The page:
April 15th, 2010
07:58 PM ET

Obama orders hospital visit rights for gays, lesbians

[Updated at 7:57 p.m.] The president's memo Thursday notes that "There are few moments in our lives that call for great compassion and companionship that when a loved one is admitted to the hospital ... Yet every day, all across America, patients are denied the kindnesses and caring of a loved one at their sides ..."

Read the president's memorandum (PDF)

Gay and lesbian Americans are "uniquely affected" by the relatives-only policy at hospitals, Obama said, adding that they "are often barred from the bedsides of the partners with whom they may have spent decades of their lives - unable to be there for the person they love, and unable to act as a legal surrogate if their partner is incapacitated."

The president listed widowers without children and members of certain religious orders among those who suffer under the policy.

Read the full CNN.com story

[Posted at 7:49 p.m.] President Barack Obama has told the Department of  Health and Human Services to establish a rule that would not allow hospitals to deny visitation privileges to gay and lesbian partners.

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Filed under: Barack Obama • Gay and lesbian • Health • Politics
soundoff (150 Responses)
  1. Park

    This is cool attitude. One step closer for U.S.A

    April 17, 2010 at 11:24 pm | Report abuse |
  2. dainty

    I am impressed by his micromanagement

    April 18, 2010 at 12:26 am | Report abuse |
  3. Sarah

    Thank you, thank you, thank you.

    April 18, 2010 at 12:38 am | Report abuse |
  4. Yvonne

    A family is just a group of people that love each other and it should not matter if it is not biological. Thank God that GLBT and 2 Spirited People are equal in Canada and can marry. Congratulations President Obama for moving ahead.

    April 18, 2010 at 1:40 am | Report abuse |
  5. BonjourJuliette

    Yeah, thank you Mister O!

    April 18, 2010 at 6:26 am | Report abuse |
  6. Graham

    I am stunned that this has only just happened. But pleased that it has at last.

    April 18, 2010 at 9:08 am | Report abuse |
  7. chelsey

    very very good move. im a very big supporter of the LGBT community. small step, but its a step that counts. Progress can sometimes be a slow process. you just have to be willing to take the time to make it. OBAMA!!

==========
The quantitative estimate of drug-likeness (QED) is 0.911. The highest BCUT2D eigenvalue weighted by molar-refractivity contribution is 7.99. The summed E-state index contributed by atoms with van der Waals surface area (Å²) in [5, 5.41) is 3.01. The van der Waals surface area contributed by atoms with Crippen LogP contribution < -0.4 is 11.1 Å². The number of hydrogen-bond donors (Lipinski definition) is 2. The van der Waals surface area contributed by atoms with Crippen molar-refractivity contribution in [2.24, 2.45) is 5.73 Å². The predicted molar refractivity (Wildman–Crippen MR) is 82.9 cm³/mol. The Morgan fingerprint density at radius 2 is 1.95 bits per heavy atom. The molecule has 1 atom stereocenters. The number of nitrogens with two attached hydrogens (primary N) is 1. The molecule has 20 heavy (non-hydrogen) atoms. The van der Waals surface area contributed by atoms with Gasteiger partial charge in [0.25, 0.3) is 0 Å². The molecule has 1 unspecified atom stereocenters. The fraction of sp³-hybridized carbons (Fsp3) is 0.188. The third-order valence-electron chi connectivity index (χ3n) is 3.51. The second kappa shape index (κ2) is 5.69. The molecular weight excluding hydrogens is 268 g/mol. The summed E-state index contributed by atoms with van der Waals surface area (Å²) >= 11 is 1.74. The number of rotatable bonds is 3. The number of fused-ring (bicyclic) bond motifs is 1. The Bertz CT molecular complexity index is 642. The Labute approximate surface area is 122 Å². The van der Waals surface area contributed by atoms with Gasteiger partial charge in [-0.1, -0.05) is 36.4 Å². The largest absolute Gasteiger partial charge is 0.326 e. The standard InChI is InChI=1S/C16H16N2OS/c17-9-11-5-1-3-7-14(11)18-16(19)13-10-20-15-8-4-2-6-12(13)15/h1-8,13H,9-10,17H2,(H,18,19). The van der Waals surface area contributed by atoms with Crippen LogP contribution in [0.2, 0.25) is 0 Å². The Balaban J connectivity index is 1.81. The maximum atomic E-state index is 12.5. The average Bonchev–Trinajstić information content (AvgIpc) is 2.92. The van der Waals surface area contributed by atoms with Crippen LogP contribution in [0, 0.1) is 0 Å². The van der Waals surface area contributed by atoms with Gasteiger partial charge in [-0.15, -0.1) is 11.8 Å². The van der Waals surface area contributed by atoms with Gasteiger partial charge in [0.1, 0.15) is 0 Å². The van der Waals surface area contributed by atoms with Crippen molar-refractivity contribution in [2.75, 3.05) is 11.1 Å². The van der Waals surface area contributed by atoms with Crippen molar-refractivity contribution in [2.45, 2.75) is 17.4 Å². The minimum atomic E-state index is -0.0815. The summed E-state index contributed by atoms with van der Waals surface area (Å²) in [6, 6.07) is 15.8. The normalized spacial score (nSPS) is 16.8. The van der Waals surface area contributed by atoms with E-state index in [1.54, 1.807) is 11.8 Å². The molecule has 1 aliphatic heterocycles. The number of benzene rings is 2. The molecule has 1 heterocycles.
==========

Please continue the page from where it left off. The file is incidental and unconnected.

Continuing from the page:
April 18, 2010 at 10:47 am | Report abuse |
  8. Terri

    This is more ridiculous grandstanding. The "problem" is extremely rare. Too, adults are perfectly capable of preparing an Advanced Directive and Durable POA naming special considerations in a critical time, naming decision makers, barring visitors, naming special religious or medical needs or taboo. He didn't DO anything. Pfft.

    April 18, 2010 at 2:01 pm | Report abuse |
  9. Pete

    I'm Christian. I'm not gay. I'm not an Obama supporter. However, it seems to me that anyone who is in a hospital should be allowed to have their loved ones at their side. I applaud this.

    April 18, 2010 at 2:59 pm | Report abuse |
  10. Luke

    Wow. I can't believe this was a rule in America in the first place. I'm a Christian and don't believe in homosexuality, but this is just wrong. A person is a person, regardless of their choices, and they deserve to be treated equally. Thank you President Obama.

    April 18, 2010 at 8:03 pm | Report abuse |
  11. canuckdeal

    I am very greatful to the Obama administration for making this important policay announcement that helps open the path to normalized rights for gay and lesbian (and transgender) people in the United States of America. – Dan Hanley, Canadian Resident and American Citizen. Peace out to my friends in New York City!

    April 18, 2010 at 9:12 pm | Report abuse |
  12. jjheinis

    Surprised that this is considered newsworthy. Should be done as a matter of course. Slow day at CNN

    April 19, 2010 at 11:56 am | Report abuse |
  13. MarkP

    Now, my knowledge of the way the American system works may be less than desired, so I might be wrong, but:
    Doesn't your constitution say that ANY matter which is not spelled out as a matter for the Federal government, is a matter for the individual States?

    If that is the case, then wouldn't the Federal government's forcing this issue be unconstitutional, as it would be a matter for the states?

    April 20, 2010 at 6:19 pm | Report abuse |
  14. Jodyn

    As a nurse for the past 45 years, I have never worked in any place that denied visitor's rights to anyone–the only stipulation is to have consent from the patient. It is totally up to the patient to state who they want info shared with, etc. Violation of the patient's confidence is strictly prohibited, but the patient has total control over who visits, and with whom confidential information may be shared. So I guess my question would be, when and where was there ever any incident where visiting rights were ever denied to anyone that had given permission for any individual to visit?

    April 30, 2010 at 12:53 am | Report abuse |
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